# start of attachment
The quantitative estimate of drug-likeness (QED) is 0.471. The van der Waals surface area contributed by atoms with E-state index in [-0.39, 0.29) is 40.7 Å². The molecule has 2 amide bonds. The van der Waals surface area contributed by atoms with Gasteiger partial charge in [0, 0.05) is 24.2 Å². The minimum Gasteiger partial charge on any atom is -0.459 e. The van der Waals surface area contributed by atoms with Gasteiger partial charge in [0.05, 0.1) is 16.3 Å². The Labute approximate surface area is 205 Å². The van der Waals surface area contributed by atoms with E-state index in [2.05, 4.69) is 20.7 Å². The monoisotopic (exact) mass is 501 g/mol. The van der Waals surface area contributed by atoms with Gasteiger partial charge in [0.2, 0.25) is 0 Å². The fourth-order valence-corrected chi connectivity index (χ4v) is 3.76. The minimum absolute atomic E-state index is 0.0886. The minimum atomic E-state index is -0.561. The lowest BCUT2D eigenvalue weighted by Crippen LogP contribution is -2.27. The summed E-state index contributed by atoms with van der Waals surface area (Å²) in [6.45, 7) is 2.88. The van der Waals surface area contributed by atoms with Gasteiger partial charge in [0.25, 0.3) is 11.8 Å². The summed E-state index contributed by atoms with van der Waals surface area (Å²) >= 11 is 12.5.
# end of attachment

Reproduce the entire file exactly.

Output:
The quantitative estimate of drug-likeness (QED) is 0.471. The van der Waals surface area contributed by atoms with E-state index in [-0.39, 0.29) is 40.7 Å². The molecule has 2 amide bonds. The van der Waals surface area contributed by atoms with Gasteiger partial charge in [0, 0.05) is 24.2 Å². The minimum Gasteiger partial charge on any atom is -0.459 e. The van der Waals surface area contributed by atoms with Gasteiger partial charge in [0.05, 0.1) is 16.3 Å². The Labute approximate surface area is 205 Å². The van der Waals surface area contributed by atoms with E-state index in [2.05, 4.69) is 20.7 Å². The monoisotopic (exact) mass is 501 g/mol. The van der Waals surface area contributed by atoms with Gasteiger partial charge in [0.2, 0.25) is 0 Å². The fourth-order valence-corrected chi connectivity index (χ4v) is 3.76. The minimum absolute atomic E-state index is 0.0886. The minimum atomic E-state index is -0.561. The lowest BCUT2D eigenvalue weighted by Crippen LogP contribution is -2.27. The summed E-state index contributed by atoms with van der Waals surface area (Å²) in [6.45, 7) is 2.88. The van der Waals surface area contributed by atoms with Gasteiger partial charge in [0.25, 0.3) is 11.8 Å². The summed E-state index contributed by atoms with van der Waals surface area (Å²) >= 11 is 12.5.